All of that being said, as much as planning is absolutely vital to your success on the day, you’d be kicking yourself on set if you didn’t allow some time to humour your creative whims. Do yourself a favour and allow some room for impromptu shots you may only think of or see when you’re in the space with the camera, actors, and lighting in place. I guarantee this will happen to you at least once on set and you’ll be begging the director and 1st AD to let you get the shot. Inspiration doesn’t strike on a schedule.

Pre-production is arguably the most valuable, creative phase of your film. It’s where ideas germinate and your film actually takes place as it will be shot. It’s also free, for the most part. You aren’t paying for gear or locations or on a 14 hour day on-location trying to squeeze in 8 pages of dialogue. Pre-production is where the vast majority of problems on set can be minimized or altogether averted. You know the common saying “fix it in post”? Instead, you should fix it in pre-production. Proper planning goes a very long way in film. So, to quote the Boy Scouts of America: be prepared.

1. Always have a designated, organized spot for your gear

Now that you’ve arrived on set with all your gear and loaded it all out, take the necessary time to organize it before you start shooting. This is why rental houses sometimes offer gear trolleys. Having your gear well-organized and easily accessible on set is vital to your shoot going smoothly. Take a look around set and determine a central location you can keep all your gear that’s not a trip hazard, not in the way of any shots, and easily accessible. If more than one person needs to use the gear table at once, make sure it’s accessible from multiple angles.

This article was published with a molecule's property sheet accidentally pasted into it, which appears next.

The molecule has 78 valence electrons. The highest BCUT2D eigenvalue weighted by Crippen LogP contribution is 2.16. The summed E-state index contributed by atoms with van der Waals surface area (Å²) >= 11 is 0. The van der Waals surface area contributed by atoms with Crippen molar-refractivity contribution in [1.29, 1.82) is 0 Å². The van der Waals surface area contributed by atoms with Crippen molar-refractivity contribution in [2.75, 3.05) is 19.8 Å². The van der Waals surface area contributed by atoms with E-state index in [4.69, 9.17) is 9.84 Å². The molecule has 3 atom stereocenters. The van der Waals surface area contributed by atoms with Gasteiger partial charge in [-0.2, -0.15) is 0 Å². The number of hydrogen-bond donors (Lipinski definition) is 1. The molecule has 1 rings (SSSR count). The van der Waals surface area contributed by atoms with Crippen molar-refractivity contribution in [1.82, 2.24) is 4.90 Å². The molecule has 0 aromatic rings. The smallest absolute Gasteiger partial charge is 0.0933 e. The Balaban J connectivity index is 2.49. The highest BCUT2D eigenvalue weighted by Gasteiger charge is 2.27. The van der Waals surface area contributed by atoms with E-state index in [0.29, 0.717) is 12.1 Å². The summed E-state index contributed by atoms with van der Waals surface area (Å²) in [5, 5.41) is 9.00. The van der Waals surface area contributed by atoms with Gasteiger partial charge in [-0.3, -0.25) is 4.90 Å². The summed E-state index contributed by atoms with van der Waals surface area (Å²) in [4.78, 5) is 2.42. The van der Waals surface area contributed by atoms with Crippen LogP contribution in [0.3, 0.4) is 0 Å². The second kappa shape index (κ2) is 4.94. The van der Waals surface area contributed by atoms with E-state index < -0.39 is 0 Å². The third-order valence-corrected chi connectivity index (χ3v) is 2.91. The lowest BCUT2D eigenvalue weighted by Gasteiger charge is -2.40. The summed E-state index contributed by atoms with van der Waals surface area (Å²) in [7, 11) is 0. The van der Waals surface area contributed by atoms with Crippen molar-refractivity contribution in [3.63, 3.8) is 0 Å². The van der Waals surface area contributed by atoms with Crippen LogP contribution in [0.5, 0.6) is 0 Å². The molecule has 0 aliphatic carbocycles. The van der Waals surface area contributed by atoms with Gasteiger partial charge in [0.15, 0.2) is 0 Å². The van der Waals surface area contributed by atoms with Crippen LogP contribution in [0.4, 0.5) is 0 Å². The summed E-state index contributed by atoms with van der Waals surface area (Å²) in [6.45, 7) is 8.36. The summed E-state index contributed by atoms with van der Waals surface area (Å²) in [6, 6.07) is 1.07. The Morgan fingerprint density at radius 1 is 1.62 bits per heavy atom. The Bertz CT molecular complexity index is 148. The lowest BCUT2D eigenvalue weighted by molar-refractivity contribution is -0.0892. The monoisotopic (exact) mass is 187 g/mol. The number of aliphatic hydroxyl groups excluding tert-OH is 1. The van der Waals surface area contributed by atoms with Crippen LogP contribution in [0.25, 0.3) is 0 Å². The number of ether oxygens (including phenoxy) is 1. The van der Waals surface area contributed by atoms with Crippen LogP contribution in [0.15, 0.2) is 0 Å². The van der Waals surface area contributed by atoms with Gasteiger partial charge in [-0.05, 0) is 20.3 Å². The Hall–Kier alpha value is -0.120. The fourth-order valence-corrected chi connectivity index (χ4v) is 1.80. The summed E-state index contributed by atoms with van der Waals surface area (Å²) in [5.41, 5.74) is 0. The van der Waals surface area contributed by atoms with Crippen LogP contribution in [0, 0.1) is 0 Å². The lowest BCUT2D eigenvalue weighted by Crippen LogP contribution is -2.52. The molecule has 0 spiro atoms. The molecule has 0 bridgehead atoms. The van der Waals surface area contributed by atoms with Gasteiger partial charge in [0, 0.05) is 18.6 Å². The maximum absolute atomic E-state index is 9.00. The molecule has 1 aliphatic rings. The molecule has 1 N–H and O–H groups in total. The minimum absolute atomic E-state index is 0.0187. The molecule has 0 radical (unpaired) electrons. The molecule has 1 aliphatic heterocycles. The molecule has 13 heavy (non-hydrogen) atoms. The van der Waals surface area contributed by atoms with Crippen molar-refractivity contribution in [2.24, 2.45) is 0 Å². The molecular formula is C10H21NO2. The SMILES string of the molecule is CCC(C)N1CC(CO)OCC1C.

One method is to tape off sections on a tabletop and label the areas — lenses, filters, charged & dead batteries, grip equipment, lights, gels, modifiers, stands, sandbags — all of it should have a home where it goes back to. Have a designated charging station and a system by which to label or organize charged and dead batteries (red/green tape work well). If you’re renting equipment, take a picture of the gear before it comes out of the box so you know what you rented and how it was organized (this will save you a headache later). If you think it might help and you have a lot of gear, print off a gear checklist to have on hand so you can ensure you don’t lose anything, and have an easy reference for what gear you have on set. Clear and reserve a space on the table for gear prep. Think of it like a well organized kitchen — you need adequate and organized storage and working space to run efficiently. If there’s an ounce of Marie Kondo-level obsessive organizer within you, now is the time to let it out.

Your gear will be one of the biggest distractions for you on set if it’s in disarray. Spending energy and frustration on wondering where the batteries are, or that little screw for the tripod plate, or trying to make space to prep your gear, all take away from your concentration on actually shooting the film. A set is already chock full of tension and stress from all directions anyway, might as well do what you can to minimize that. Being organized behind the camera is the least you can do.